We moved from SoCal to Atlanta in 1990. I loved it. I immediately threw down roots, only to have them ripped up in 1991 and transplanted in upstate New York. New York?? It ended up being a great time for me. There I became a lobbyist for Christian Coalition, which would eventually turn into a novel.
Then, in 1995, we moved back to Atlanta. I was beginning to feel like a nomad. I kept hearing that song On the Road Again playing in my head.
We settled back into Southern life, and I took a role of creative arts director for my church. That’s when I started writing. My pastor liked to illustrate his sermons with a dramatic sketch.
When that pastor left, the drama department wasn’t on the new one’s radar and we disbanded. It was shortly after that when my Hubs told me I should write a book. The minute he said those words, God slipped an idea into my imagination.
As you mentioned above, you share a beautiful adoption and reunion story on your website. What has been the best part of getting to know family members you had never met?
I went most of my life not looking like anyone. People tried to say my adopted mother and I looked alike, but we didn’t really. When I first saw photos of my birth mother, of whom I’m a clone, and my sisters, it was so amazing I couldn’t do anything but stare at the photos. They had my face.
When I first met them, Cindy, my youngest sister, grabbed my hands and looked at them. She cried and laughed at the same time, saying I had the Mullvain hands.
What I found so astounding is the things I thought were traits brought about by environment, were in fact imprinted on my DNA. My sisters and I have so many mannerisms and traits alike, my brothers-in-law look at their wives and say, “She is so your sister!”
We never really had to “get to know each other”—we merely had to catch up on a lifetime. I couldn’t believe how quickly you can love someone. It must be in the blood.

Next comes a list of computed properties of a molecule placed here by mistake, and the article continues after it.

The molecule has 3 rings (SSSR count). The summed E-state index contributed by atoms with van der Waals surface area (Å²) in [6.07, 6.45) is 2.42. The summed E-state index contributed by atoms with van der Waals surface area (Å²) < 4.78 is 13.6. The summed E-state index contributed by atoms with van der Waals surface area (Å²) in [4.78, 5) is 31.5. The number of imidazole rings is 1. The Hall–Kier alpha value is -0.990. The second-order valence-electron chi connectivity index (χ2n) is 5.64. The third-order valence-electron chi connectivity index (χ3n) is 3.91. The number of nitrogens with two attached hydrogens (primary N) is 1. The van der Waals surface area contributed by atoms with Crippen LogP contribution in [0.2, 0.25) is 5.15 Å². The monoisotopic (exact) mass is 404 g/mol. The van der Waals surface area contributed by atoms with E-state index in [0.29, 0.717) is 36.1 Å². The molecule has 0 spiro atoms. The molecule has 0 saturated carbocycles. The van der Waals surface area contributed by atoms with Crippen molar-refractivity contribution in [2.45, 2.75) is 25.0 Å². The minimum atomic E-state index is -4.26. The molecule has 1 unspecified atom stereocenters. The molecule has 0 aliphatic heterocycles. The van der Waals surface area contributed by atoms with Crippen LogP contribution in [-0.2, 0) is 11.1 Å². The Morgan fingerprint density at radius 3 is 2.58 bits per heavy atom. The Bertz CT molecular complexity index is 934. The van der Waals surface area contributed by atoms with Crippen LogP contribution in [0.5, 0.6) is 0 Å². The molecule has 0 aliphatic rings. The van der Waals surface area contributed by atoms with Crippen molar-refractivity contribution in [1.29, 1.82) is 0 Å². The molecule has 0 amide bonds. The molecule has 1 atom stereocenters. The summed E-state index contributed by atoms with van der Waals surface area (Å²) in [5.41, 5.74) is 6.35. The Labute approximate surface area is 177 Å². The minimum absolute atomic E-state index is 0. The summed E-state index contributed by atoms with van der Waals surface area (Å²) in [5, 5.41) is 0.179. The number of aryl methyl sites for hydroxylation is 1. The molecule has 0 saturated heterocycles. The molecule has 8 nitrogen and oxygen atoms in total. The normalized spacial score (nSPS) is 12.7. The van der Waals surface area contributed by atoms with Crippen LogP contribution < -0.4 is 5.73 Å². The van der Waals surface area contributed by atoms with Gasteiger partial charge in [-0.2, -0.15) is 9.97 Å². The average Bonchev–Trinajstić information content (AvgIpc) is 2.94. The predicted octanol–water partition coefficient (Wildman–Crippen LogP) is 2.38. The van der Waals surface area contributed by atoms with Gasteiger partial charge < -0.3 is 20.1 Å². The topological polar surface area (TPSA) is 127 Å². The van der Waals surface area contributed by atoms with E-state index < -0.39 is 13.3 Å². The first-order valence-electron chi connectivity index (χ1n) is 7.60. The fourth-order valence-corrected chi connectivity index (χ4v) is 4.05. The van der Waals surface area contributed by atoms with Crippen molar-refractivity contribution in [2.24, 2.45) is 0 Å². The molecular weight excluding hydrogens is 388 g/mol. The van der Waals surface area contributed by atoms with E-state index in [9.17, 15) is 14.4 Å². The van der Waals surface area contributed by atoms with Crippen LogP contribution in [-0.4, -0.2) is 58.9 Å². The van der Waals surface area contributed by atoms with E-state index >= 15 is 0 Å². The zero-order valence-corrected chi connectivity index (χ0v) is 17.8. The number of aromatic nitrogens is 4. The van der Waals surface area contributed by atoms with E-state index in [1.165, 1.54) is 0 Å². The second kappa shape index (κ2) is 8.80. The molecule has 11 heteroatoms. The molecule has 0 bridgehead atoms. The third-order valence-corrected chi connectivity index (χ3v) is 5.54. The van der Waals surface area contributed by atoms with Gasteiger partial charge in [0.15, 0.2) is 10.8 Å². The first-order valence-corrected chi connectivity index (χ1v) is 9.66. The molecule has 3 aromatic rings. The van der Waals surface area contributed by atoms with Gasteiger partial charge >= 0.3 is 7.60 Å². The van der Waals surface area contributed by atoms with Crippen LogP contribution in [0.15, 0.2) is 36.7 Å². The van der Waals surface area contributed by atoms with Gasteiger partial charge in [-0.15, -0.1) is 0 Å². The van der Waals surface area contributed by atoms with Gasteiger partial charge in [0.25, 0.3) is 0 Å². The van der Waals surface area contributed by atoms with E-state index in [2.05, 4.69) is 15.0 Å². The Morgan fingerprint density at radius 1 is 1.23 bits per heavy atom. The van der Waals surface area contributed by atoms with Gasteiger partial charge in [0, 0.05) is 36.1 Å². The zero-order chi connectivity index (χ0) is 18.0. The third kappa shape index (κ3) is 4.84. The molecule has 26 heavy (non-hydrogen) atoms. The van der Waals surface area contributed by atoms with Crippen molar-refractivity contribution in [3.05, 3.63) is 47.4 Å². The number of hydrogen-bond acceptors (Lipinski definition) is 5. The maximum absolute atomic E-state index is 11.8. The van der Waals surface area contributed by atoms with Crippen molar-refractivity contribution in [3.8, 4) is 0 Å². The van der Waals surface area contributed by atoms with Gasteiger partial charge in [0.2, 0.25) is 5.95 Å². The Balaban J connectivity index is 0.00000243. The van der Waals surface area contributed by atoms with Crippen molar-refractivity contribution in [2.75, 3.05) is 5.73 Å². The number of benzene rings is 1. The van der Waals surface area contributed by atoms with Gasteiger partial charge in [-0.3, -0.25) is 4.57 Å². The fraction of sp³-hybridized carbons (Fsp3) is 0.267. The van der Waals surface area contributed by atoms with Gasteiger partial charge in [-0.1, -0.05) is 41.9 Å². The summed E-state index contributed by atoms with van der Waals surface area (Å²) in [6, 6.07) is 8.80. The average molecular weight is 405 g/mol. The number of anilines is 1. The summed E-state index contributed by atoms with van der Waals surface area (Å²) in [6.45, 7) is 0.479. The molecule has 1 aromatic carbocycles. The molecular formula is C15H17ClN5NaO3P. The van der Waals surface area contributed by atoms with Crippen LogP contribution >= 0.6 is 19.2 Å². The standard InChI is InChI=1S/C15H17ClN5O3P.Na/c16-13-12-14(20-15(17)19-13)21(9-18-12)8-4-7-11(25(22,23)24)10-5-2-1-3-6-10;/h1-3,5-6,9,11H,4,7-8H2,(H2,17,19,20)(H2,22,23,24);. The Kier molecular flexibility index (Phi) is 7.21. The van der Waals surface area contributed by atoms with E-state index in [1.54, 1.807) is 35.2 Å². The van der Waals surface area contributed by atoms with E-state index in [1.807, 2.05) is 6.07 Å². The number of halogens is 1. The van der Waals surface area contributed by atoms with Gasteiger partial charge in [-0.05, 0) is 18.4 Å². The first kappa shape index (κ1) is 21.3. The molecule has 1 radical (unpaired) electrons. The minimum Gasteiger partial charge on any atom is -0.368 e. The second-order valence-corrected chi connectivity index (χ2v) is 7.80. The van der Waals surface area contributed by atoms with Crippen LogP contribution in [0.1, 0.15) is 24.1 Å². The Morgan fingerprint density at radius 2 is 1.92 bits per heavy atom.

A few fun questions…
When the words aren’t flowing—or when you want to celebrate if they are—what is your favorite comfort food and why?
If the words aren’t flowing, I grab more coffee. If they are flowing, chocolate, what else? I allow myself one M&M for every forty words written. If I double my word count, I get chocolate covered caramels. After all, coffee and chocolate are two of the four major food groups and necessities of life—at least for a writer.
This website features musicians as well as writers. Do you have musical, as well as literary, talent?
No, I’m not that talented. However, Hubs and I sing in a community choir made up of 130 senior citizens who have never grown up. We have a blast! We tour Georgia, giving concerts wherever they’ll have us.
Community Theater is my other passion. In fact, this year I helped start up a group with the backing of the City of Sugar Hill. We performed our inaugural play two weeks ago.
If you were a song, what kind of song would you be?
Ragtime or Bluegrass.
In the story that is your life, are you the strong, female lead; the girl next door; the mysterious woman behind dark glasses; the super heroine; or the little girl trying to walk in high heels?
Uh . . . think Lucille Ball. That’s me.
I’m a dog lover, and I know you are too. Please tell us about your dogs.
I have two dogs of Biblical proportions. Both English mastiffs, Shadrach is eight years old, and Oliver Twist is almost two. Shadrach is half marshmallow and Oliver is half porpoise. Shad is afraid of everything and Ollie is always wet.
If your readers are following my blog tour (and gain points for the drawing for the reproduction of the painting Hubs did for my book cover, they can read more about Shad and Ollie—that sounds like a comedy duo, doesn’t it?—on other blogs).
Thank you, Ane! It’s great to have you as a guest at DivineDetour.
Thank you so much for allowing me to be a guest. May the Lord direct your DivineDetour dramatically!
For more information about Ane, visit her website.